Personally, and I'm unlikely to be buried, but assuming I was, I wouldn't give a hoot, but that's me. My view on other people bodies is that if there are surviving identifiable relatives as with the Chester cemetery Spec-Ops mentioned they should have a say and if they want to organise a reburial that would be their call.

It's worth remembering that there were periods, not that long ago, when bodies were buried to remove the flesh and then the bones were dug back up and stored. As an obscure example I've come across recently, a lot of the bones of the war dead from the battle of Wagram in 1809 are in the crypt of the church at Markgragneusiedl. They're in a huge heap, no ID , no segregation.
 
Personally, and I'm unlikely to be buried, but assuming I was, I wouldn't give a hoot, but that's me. My view on other people bodies is that if there are surviving identifiable relatives as with the Chester cemetery Spec-Ops mentioned they should have a say and if they want to organise a reburial that would be their call.

It's worth remembering that there were periods, not that long ago, when bodies were buried to remove the flesh and then the bones were dug back up and stored. As an obscure example I've come across recently, a lot of the bones of the war dead from the battle of Wagram in 1809 are in the crypt of the church at Markgragneusiedl. They're in a huge heap, no ID , no segregation.
I know we've covered this a number of times previously, but 'Waterloo teeth'.


'Mr Pollard said the bone finds were exceptionally rare, as many of the mass graves were plundered and bones ground to be used as fertiliser in the mid- to late-19th century. English fertiliser companies collected the ground bones, shipped them to Hull and spread them across British fields. The teeth of the soldiers of Waterloo were also scavenged, and were made into extremely popular "Waterloo dentures" - false teeth.'

 

Chalkster69

Old-Salt
I remember feeling uncomfortable when they exhumed the bodies of the Franklin Arctic Expedition sailors. They died in 1846.

John Torrington

This was done under the guise of looking for the cause of death, but they still put pictures of the bodies all over the web. Seemed disrespectful to me....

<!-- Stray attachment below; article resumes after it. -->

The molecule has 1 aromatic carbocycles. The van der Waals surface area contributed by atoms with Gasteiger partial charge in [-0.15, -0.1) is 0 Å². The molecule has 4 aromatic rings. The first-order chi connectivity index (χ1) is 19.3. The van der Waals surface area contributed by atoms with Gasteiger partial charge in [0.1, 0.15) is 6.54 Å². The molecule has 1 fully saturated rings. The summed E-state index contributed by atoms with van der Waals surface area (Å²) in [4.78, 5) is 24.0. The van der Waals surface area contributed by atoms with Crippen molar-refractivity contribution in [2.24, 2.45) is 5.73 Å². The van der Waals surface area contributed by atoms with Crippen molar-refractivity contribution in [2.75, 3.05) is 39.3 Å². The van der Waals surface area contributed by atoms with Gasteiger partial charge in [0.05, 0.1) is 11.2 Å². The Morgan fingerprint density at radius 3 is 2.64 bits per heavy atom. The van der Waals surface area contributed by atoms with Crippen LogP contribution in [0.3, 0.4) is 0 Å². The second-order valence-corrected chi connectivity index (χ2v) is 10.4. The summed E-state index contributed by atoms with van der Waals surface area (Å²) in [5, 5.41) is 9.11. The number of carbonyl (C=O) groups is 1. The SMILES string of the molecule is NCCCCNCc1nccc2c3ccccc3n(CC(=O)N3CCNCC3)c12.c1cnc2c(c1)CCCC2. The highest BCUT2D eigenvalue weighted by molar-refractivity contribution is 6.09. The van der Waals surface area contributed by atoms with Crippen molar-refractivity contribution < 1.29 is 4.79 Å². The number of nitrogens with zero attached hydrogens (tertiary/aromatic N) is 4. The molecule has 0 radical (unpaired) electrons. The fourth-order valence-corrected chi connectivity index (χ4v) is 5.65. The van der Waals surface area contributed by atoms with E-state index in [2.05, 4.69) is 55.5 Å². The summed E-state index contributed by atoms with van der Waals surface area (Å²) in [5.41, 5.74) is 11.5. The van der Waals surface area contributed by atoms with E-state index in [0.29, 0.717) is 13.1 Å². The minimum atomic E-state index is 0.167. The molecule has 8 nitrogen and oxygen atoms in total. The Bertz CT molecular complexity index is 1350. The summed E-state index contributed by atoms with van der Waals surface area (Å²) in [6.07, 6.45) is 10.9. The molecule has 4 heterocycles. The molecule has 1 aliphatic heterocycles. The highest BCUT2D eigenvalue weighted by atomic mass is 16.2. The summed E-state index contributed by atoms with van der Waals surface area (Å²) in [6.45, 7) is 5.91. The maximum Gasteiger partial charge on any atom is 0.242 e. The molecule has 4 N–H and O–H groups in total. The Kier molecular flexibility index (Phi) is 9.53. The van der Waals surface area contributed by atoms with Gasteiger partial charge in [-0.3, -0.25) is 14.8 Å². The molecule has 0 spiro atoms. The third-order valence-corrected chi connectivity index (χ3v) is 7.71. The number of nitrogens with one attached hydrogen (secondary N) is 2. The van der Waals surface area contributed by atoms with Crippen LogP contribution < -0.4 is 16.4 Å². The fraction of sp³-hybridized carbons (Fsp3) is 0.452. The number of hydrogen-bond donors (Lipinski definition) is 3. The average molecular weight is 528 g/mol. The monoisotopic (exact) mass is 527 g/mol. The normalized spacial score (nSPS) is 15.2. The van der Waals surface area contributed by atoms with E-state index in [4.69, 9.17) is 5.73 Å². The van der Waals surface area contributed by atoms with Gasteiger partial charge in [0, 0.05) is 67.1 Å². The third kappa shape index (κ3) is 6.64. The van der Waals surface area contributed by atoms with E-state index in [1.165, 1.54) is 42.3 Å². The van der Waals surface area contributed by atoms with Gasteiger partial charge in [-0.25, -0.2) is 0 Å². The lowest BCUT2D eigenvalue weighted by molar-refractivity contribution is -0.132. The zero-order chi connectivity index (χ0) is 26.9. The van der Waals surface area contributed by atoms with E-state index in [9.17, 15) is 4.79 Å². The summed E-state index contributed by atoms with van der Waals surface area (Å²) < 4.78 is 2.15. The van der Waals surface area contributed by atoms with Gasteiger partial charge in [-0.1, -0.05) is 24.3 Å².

I remember feeling uncomfortable when they exhumed the bodies of the Franklin Arctic Expedition sailors. They died in 1846.

John Torrington

This was done under the guise of looking for the cause of death, but they still put pictures of the bodies all over the web. Seemed disrespectful to me....
So you post a link to those pictures? Interdesting.
 
I'd have thought that the Egyptians would have wanted their ancestors treated with a little more reverence, clearly tourist dollars speak more loudly.
Given that most of the tombs were looted within years of being filled that would be the rich tomb owning Egyptians, but not their poorer classes.
 
Why dont we dig up all the jews so we can put this whole holocaust thing to bed?
To give a sensible answer those bodies were (mainly) burnt. Go visit a camp like Bergen Belsen and see the marker mounds 10,000 here, 5,000 here and so on.
 

4(T)

LE
Makes you wonder what the Egyptian antiquities department intend to do with the coffins and bodies - they must have whole warehouses filled with them by now. Must cost millions to try and conserve them all - or perhaps they just crumble to dust and get chucked in a skip.
 

Chalkster69

Old-Salt
So you post a link to those pictures? Interdesting.
I'm not that bothered!! :)

It was a link to the article - unfortunately I wasn't willing to go to the trouble of writing my own article & posting it online with no pictures.